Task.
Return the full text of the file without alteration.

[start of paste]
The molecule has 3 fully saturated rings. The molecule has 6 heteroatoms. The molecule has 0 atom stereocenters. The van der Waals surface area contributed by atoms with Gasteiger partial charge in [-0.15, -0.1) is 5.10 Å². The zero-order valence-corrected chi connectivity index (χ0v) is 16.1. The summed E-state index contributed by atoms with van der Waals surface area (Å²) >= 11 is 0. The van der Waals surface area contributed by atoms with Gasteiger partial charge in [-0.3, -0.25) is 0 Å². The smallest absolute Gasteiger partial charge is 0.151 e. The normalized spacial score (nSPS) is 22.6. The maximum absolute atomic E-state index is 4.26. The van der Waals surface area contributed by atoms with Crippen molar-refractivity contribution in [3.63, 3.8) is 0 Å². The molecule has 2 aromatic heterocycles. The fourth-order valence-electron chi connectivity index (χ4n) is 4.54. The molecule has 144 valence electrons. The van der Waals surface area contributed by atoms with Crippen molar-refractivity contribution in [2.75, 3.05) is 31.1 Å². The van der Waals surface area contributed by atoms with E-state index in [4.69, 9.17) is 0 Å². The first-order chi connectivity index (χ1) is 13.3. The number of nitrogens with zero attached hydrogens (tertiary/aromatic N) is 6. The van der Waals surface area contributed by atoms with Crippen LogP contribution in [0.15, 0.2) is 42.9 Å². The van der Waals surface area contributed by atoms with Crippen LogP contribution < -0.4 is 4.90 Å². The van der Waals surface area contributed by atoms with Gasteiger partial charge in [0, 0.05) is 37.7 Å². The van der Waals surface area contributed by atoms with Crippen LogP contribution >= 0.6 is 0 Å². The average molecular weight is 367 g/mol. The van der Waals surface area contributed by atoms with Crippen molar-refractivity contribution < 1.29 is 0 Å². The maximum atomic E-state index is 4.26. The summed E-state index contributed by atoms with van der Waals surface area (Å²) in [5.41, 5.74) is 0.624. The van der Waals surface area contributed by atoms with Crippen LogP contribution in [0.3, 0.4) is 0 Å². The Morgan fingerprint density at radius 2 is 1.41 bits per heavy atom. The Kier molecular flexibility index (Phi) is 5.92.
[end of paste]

The molecule has 3 fully saturated rings. The molecule has 6 heteroatoms. The molecule has 0 atom stereocenters. The van der Waals surface area contributed by atoms with Gasteiger partial charge in [-0.15, -0.1) is 5.10 Å². The zero-order valence-corrected chi connectivity index (χ0v) is 16.1. The summed E-state index contributed by atoms with van der Waals surface area (Å²) >= 11 is 0. The van der Waals surface area contributed by atoms with Gasteiger partial charge in [-0.3, -0.25) is 0 Å². The smallest absolute Gasteiger partial charge is 0.151 e. The normalized spacial score (nSPS) is 22.6. The maximum absolute atomic E-state index is 4.26. The van der Waals surface area contributed by atoms with Crippen molar-refractivity contribution in [3.63, 3.8) is 0 Å². The molecule has 2 aromatic heterocycles. The fourth-order valence-electron chi connectivity index (χ4n) is 4.54. The molecule has 144 valence electrons. The van der Waals surface area contributed by atoms with Crippen molar-refractivity contribution in [2.75, 3.05) is 31.1 Å². The van der Waals surface area contributed by atoms with E-state index in [4.69, 9.17) is 0 Å². The first-order chi connectivity index (χ1) is 13.3. The number of nitrogens with zero attached hydrogens (tertiary/aromatic N) is 6. The van der Waals surface area contributed by atoms with Crippen LogP contribution in [0.15, 0.2) is 42.9 Å². The van der Waals surface area contributed by atoms with Crippen LogP contribution < -0.4 is 4.90 Å². The van der Waals surface area contributed by atoms with Gasteiger partial charge in [0, 0.05) is 37.7 Å². The van der Waals surface area contributed by atoms with Crippen LogP contribution >= 0.6 is 0 Å². The average molecular weight is 367 g/mol. The van der Waals surface area contributed by atoms with Crippen molar-refractivity contribution < 1.29 is 0 Å². The maximum atomic E-state index is 4.26. The summed E-state index contributed by atoms with van der Waals surface area (Å²) in [5.41, 5.74) is 0.624. The van der Waals surface area contributed by atoms with Crippen LogP contribution in [0.3, 0.4) is 0 Å². The Morgan fingerprint density at radius 2 is 1.41 bits per heavy atom. The Kier molecular flexibility index (Phi) is 5.92.